“Katie Belle,” Bubby said, ignoring me, “had that one story anthologized, you know the one I’m talking about, that one—I can’t remember the title—about the man that stalks that woman and then cuts off her pinkie toe. Oh, yeah, that’s right, it’s called ‘Toenail,’ because she has a foot fetish for her own feet and eats her own toenails. That’s right. A good story, a fine story.” He grimaced. “But,” he said, setting his fork on his plate, “with writers like Katie Belle, that level of self-centeredness, that kind of narcissism, that entrancement with her own self-destructiveness, it caves in on itself when she reaches a certain age. Young and attractive, sure, it’s great to read about a woman’s lust for cock or pussy. Dark stuff, Katie Belle wrote. But get some grays in her hair and it’s over. Self-centered edginess gets old as she gets old. Makes her a fool.” He laughed gravely. “But it can go opposite with a male writer, solidify his reputation, right up until he kicks the bucket.” He shook his head.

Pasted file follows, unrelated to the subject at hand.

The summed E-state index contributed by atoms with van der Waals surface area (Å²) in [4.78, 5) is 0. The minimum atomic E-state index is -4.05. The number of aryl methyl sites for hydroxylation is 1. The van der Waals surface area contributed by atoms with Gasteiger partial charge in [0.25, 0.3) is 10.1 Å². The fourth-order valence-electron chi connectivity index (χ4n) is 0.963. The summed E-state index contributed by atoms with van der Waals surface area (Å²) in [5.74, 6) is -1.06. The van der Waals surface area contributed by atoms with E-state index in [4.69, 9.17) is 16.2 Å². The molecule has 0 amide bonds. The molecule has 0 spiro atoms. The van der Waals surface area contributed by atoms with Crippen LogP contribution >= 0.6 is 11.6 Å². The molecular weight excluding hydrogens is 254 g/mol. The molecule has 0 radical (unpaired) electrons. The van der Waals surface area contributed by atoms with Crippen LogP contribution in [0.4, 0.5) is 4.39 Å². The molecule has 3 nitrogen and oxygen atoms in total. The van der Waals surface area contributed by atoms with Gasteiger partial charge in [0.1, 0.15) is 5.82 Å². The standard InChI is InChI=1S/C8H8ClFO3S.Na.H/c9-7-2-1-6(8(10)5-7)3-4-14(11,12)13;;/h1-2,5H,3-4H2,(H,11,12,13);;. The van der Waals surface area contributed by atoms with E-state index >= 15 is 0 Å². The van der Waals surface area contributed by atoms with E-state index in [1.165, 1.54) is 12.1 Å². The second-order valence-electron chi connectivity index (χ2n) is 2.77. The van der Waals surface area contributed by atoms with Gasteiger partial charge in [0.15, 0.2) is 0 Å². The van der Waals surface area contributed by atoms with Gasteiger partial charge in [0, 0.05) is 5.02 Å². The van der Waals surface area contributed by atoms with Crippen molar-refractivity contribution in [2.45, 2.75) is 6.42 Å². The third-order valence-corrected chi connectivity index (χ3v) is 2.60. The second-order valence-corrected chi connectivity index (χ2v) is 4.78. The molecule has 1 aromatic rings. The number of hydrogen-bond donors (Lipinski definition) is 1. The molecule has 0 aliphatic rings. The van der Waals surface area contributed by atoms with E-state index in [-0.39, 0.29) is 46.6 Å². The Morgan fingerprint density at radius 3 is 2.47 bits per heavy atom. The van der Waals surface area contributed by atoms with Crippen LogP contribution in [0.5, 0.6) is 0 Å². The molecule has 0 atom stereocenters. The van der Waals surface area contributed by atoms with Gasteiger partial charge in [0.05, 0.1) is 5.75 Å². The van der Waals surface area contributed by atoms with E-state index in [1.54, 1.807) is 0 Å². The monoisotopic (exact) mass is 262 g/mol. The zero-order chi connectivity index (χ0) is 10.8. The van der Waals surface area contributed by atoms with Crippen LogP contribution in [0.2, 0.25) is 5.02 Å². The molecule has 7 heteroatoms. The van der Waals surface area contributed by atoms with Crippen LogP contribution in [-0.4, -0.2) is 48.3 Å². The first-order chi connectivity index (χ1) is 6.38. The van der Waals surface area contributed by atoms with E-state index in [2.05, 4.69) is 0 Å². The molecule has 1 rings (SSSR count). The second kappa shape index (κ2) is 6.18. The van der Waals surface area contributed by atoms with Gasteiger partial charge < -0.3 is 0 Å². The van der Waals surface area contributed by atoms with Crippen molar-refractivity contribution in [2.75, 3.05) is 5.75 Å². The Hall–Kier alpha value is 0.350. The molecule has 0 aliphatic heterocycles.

“I’ll tell you one thing,” he concluded, sliding Katie Belle’s envelope across the table—veering around the salt and peppershakers—to me, “we’re not leaving New York until we talk to Katie Belle.”
Sweating gently in the heated hotel restaurant, I lifted the envelope and extracted and unfolded a paper. This is what I read:
The world is horrible to its artists, but it doesn’t decide when the gift comes or when it goes.
I cannot allow the same world that shut its doors to my beloved Harris in judgment to now, in his death, grow fat and satisfied off his art.